Wendy Johnson, spokeswoman for the Wichita district, said some assumptions and conclusions around the Heights case have been “unfair” and misdirected.
“The most troubling thing … is the suggestion that this was a First Amendment issue and that the district took the actions it did because of a single statement that it didn’t like,” she said.
“It’s not about a single tweet or a single statement that we may like or not like. It’s about the environment that our administrators have to maintain in schools every day. … It all ties back to our obligation to maintain a safe and orderly school environment for our students.”
Ronny Lieurance, chief of the Goddard school district’s police department, said the prevalence of technology and social media has changed the school landscape and the way officials approach potential threats.
“Back in the dark ages, before technology, if you heard that someone said something about you or about a friend of yours, you might have a fleeting thought of an explosive response,” Lieurance said.
“Now you can immediately and instantly press a few buttons, type a few words, send that hateful response and further escalate whatever the situation might be.
“The majority of things that are said on social media networks are protected First Amendment speech,” he said. “But keeping that in mind, there comes a time when that speech crosses over clearly defined boundaries … and that’s where we become involved and have to take action.”
Several years ago, Goddard officials investigated a case in which a student was accused of posting defamatory statements about the high school principal on a Facebook page, Lieurance said. An investigation later showed the page to be an alias, created by one person in another person’s name, he said.
Social media has added a new playing field and a new level of concern about school safety and cyber bullying, Lieurance said. And its vastness is school officials’ greatest challenge.
“We had a lot of parents and even school board members that wanted us to look at posts on a daily basis. You know, ‘See what these kids are saying. See what these kids are talking about.’ And I was the one of the first ones to stand up and say, ‘We’re not doing that.’ ”
Jeff Hirsch, principal at Challenger Intermediate School in Goddard, said social media is “a new area for us that we’re learning as it’s growing so quickly.”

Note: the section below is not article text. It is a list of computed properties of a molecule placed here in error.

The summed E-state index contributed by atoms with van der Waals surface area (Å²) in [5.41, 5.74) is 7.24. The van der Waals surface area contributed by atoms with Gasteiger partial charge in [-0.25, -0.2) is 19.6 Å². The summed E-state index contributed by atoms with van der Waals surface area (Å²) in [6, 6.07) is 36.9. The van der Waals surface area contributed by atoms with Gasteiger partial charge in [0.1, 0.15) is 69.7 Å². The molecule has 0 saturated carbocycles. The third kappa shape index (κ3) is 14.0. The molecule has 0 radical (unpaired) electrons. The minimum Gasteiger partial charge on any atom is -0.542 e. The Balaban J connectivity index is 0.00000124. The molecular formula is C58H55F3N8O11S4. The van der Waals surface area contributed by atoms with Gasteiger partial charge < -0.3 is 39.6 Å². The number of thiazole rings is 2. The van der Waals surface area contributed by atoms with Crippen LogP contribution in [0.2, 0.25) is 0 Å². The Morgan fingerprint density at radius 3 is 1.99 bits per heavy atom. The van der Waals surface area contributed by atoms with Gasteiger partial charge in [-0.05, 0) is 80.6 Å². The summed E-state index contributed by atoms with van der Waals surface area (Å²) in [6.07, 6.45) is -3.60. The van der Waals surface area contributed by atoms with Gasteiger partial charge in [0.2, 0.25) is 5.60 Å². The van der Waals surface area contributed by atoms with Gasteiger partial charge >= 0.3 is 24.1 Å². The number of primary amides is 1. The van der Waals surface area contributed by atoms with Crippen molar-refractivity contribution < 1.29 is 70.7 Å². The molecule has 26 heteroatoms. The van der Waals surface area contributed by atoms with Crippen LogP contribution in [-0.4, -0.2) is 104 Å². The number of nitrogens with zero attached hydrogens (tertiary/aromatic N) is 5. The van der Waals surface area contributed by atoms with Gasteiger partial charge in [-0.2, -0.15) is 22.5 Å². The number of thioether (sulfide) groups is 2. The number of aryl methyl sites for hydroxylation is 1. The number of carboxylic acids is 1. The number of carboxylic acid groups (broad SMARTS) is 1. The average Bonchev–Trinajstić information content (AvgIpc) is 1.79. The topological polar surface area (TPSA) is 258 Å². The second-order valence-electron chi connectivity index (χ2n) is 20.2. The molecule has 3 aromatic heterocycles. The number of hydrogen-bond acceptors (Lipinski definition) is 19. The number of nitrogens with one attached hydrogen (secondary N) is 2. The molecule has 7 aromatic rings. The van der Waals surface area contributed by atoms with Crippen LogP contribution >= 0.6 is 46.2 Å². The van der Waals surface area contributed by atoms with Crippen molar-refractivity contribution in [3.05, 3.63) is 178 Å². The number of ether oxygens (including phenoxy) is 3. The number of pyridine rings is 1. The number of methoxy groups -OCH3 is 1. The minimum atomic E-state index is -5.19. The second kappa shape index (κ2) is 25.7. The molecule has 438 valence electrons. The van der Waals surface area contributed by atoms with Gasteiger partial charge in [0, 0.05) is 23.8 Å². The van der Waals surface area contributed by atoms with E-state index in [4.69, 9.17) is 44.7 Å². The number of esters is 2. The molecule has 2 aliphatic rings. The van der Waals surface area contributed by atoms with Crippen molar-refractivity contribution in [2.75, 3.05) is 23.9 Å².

Part of that learning process has been an evolution toward a more proactive approach toward technology, he said, and teaching children and families about responsible use of social media.
“When a child gets their driver’s license, a parent will many times sit down with that child and talk about their expectations about being safe,” Hirsch said.
“With a cellphone you have a lot of the same risks, but it’s usually, ‘Hey, here you go. Here’s your cellphone. Have fun.’ ”
More than a year ago in northeast Kansas, Emma Sullivan, a senior at Shawnee Mission East High School, was summoned to her principal’s office and urged to pen an apology letter after she posted a disparaging tweet about Gov. Sam Brownback during a school field trip. The tweet had been flagged by someone on Brownback’s staff and reported to organizers of the Youth in Government program.
That case also drew national attention, with many social media experts, political strategists and bloggers pointing to it as an example of Internet monitoring run amok and school discipline gone bad.
A few days after the stir, Brownback apologized for his staff’s reaction to the tweet, adding that “freedom of speech is among our most treasured freedoms.” Sullivan was not punished.
Johnson, the Wichita spokeswoman, said “teachable moments happen on a regular basis” in Wichita schools. Teachers and administrators often instruct students about being responsible online as well as about being mature in their comments and responses to Internet chatter.
Even so, she said, the priority is maintaining a safe and orderly school environment.
“If you’re in a movie theater tonight and someone were to stand up in the theater and make a comment that incites violence, will that be handled by sitting down and talking to that person about how wrong they were?” Johnson said.
“Or will it be handled because of the disturbance that it might create or the injuries that might result from it? Every incident has to be taken at face value based upon the circumstance in which it occurs, and that’s what we do.”